In livestock production, not all gas monitors are equal

Study finds that routine care of low-cost hydrogen sulfide monitors is needed to save lives.

November 22, 2017

2 Min Read
In livestock production, not all gas monitors are equal

Last fall, livestock producers in Iowa, Illinois and Wisconsin were alerted to the dangers of hydrogen sulfide gas following a series of cattle fatality incidents during manure handling activities, according to an announcement from the Great Plains Center for Agricultural Health (GPCAH) at the University of Iowa.

Hydrogen sulfide is an important manure pit gas and is released during agitation and manure pumping. Many livestock workers are familiar with the its “rotten egg” odor.

Some producers are starting to wear low-cost direct reading gas monitors to provide warning alarms when hydrogen sulfide gases are released and reach levels dangerous to life and health, the center said. Hydrogen sulfide monitors are available from many manufacturers and are recommended for use during manure handling operations. Leaving the area when a gas monitor alarm goes off can save lives.

GPCAH pointed out that researchers at the University of Iowa compared the performance of four easy-to-use, low-cost hydrogen sulfide monitors and published the results in an article in the Journal of Agricultural Safety & Health. Although each gas monitor had different features, all of the monitors had a low and high alarm to alert the user of dangerous hydrogen sulfide levels. In addition, all monitors were advertised as good for at least two years in the field.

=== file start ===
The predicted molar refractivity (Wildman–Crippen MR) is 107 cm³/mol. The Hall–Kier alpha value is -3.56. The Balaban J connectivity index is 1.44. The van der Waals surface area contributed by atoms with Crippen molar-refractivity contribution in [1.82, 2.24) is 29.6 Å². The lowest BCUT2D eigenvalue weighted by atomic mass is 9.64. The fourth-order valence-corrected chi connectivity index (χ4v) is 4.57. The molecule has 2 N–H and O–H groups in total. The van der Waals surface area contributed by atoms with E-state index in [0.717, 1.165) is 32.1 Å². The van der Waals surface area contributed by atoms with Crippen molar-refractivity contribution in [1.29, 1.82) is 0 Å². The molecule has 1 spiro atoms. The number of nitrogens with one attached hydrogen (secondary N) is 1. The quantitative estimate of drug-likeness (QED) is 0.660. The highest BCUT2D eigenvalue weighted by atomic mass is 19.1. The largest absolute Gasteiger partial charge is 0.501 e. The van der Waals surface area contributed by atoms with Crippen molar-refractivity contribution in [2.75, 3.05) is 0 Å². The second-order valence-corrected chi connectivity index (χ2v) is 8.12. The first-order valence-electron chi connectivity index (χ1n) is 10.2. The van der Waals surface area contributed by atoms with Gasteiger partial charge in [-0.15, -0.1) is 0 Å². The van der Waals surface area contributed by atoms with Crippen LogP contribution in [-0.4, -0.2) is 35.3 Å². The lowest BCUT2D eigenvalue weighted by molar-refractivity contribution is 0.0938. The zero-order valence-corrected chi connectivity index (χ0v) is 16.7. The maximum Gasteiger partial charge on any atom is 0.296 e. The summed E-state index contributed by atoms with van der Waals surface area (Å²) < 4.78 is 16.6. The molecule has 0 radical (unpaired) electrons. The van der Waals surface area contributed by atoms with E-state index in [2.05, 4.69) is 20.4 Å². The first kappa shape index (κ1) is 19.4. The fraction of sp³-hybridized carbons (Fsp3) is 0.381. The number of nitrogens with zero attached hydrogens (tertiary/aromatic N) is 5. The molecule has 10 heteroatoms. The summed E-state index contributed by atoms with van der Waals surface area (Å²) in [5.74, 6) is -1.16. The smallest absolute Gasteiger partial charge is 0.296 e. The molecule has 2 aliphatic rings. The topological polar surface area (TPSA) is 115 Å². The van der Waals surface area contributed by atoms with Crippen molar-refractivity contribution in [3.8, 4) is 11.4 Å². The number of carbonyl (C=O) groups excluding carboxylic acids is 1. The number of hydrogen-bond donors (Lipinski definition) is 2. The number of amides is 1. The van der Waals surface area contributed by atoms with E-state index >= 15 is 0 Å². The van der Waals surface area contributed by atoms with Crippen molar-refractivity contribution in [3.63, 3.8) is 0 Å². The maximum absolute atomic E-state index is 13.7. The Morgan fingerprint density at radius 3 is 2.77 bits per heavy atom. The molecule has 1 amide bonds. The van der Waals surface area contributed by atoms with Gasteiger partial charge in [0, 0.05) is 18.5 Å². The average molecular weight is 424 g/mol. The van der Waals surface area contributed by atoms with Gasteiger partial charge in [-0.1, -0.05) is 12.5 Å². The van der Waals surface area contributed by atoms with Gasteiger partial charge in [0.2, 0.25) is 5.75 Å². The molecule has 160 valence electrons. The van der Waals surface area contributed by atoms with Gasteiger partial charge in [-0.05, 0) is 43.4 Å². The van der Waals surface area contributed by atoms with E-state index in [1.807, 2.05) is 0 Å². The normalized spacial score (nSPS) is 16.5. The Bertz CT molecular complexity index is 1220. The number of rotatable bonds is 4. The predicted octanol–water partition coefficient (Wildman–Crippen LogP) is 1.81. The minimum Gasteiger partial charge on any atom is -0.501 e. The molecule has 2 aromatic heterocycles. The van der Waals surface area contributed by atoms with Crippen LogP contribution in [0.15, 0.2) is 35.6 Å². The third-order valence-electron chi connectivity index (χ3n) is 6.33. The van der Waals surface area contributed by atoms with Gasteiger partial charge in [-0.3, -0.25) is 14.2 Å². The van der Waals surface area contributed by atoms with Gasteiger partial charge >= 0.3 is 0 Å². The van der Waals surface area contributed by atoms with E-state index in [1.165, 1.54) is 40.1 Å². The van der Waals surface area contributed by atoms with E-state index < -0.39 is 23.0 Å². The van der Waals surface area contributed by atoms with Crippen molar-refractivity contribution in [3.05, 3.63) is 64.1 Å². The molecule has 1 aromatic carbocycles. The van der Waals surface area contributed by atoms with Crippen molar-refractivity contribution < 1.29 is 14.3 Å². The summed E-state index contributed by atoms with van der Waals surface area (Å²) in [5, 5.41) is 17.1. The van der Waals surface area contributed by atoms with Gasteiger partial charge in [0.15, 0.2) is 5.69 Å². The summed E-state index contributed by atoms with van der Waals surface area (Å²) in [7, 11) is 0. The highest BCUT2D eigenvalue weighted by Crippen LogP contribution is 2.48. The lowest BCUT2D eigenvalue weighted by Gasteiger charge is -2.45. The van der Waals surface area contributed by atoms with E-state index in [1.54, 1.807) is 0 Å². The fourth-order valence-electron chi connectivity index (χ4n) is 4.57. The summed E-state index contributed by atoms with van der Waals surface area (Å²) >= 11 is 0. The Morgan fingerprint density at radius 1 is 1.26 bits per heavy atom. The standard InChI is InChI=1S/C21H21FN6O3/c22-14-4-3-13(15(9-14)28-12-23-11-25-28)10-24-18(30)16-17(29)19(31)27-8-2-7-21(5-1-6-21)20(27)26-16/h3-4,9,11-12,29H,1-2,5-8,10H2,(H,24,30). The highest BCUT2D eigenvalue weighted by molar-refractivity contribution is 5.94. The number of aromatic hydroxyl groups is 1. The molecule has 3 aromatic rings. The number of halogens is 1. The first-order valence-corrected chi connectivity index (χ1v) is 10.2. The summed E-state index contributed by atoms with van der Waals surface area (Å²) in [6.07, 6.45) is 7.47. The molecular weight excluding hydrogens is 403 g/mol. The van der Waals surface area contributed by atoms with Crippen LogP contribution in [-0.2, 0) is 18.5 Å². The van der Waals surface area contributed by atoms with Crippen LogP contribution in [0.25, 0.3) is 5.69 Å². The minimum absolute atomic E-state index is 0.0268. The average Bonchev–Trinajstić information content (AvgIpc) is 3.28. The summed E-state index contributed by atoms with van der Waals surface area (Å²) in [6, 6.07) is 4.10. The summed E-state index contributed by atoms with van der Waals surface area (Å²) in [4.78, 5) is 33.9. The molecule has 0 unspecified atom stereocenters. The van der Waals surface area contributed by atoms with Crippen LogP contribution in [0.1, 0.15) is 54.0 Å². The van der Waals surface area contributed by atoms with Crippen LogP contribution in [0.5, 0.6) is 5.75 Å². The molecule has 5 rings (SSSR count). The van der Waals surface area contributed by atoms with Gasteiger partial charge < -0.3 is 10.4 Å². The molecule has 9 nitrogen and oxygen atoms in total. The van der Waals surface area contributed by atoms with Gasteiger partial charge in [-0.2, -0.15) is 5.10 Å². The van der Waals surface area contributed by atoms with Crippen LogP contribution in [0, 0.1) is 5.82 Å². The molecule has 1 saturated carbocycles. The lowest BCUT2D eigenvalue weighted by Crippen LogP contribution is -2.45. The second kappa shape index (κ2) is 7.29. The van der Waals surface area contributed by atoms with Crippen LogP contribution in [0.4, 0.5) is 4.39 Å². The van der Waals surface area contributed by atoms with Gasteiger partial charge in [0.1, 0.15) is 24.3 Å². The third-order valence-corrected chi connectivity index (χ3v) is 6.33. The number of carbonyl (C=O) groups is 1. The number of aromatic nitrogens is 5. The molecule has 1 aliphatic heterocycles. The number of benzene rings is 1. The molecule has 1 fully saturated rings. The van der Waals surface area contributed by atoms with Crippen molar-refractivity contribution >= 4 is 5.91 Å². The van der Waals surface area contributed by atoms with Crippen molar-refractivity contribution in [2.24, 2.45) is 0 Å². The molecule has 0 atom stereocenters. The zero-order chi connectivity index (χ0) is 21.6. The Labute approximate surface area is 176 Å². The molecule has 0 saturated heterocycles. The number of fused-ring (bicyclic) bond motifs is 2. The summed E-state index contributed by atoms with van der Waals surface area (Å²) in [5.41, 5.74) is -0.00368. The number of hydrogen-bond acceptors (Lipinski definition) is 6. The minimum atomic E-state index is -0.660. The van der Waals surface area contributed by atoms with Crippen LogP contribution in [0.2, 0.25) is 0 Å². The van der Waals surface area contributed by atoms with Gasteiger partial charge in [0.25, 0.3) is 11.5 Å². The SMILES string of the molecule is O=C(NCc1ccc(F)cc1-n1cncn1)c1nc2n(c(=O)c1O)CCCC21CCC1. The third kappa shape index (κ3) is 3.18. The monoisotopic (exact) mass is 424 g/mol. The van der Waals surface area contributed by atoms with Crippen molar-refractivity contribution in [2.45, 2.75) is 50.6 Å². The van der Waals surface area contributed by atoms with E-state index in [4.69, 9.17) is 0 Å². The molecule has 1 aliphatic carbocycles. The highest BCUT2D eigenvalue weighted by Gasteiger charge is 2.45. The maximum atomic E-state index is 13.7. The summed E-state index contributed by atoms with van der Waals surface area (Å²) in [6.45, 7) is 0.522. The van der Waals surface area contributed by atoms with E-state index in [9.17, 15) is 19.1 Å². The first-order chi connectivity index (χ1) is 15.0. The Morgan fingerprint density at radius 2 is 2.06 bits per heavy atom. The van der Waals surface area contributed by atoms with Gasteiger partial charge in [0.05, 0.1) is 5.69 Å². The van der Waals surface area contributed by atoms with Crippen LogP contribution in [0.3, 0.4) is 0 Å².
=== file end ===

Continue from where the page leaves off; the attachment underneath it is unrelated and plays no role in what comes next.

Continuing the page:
The researchers tested each monitor’s performance over time, simulating what they might be exposed to over one year of use in a livestock environment.

Performance of monitors declined over time. All of these monitors showed signs of reduced performance as the study progressed. “When we exposed these monitors hydrogen sulfide at levels that would be seen on the farm, the time it took for the monitor to signal an alarm increased,” GPCAH director Dr. Renée Anthony said. “This would be a problem if someone wearing the monitor was not warned of hazardous concentrations quickly.”

Not all manufacturers recommend performing bump tests on gas monitors. However, the results of this study recommend that it should be done. The “bump test” simply requires delivering a known concentration of gas to the monitor and then checking: Does the alarm go off? Does it alarm quickly (within 15 seconds)? If the monitor displays a gas level, does it match the one on your gas bottle?

“Bump testing is important for workers who plan to perform high-risk activities like agitating or pumping manure and pressure washing,” Anthony said. “If your monitor doesn’t display the gas level, it is the only way to know if the sensor still able to detect hydrogen sulfide.”

Information on how to perform a bump test is available here. Producers should plan ahead and test their monitors before using them in potentially hazardous situations.

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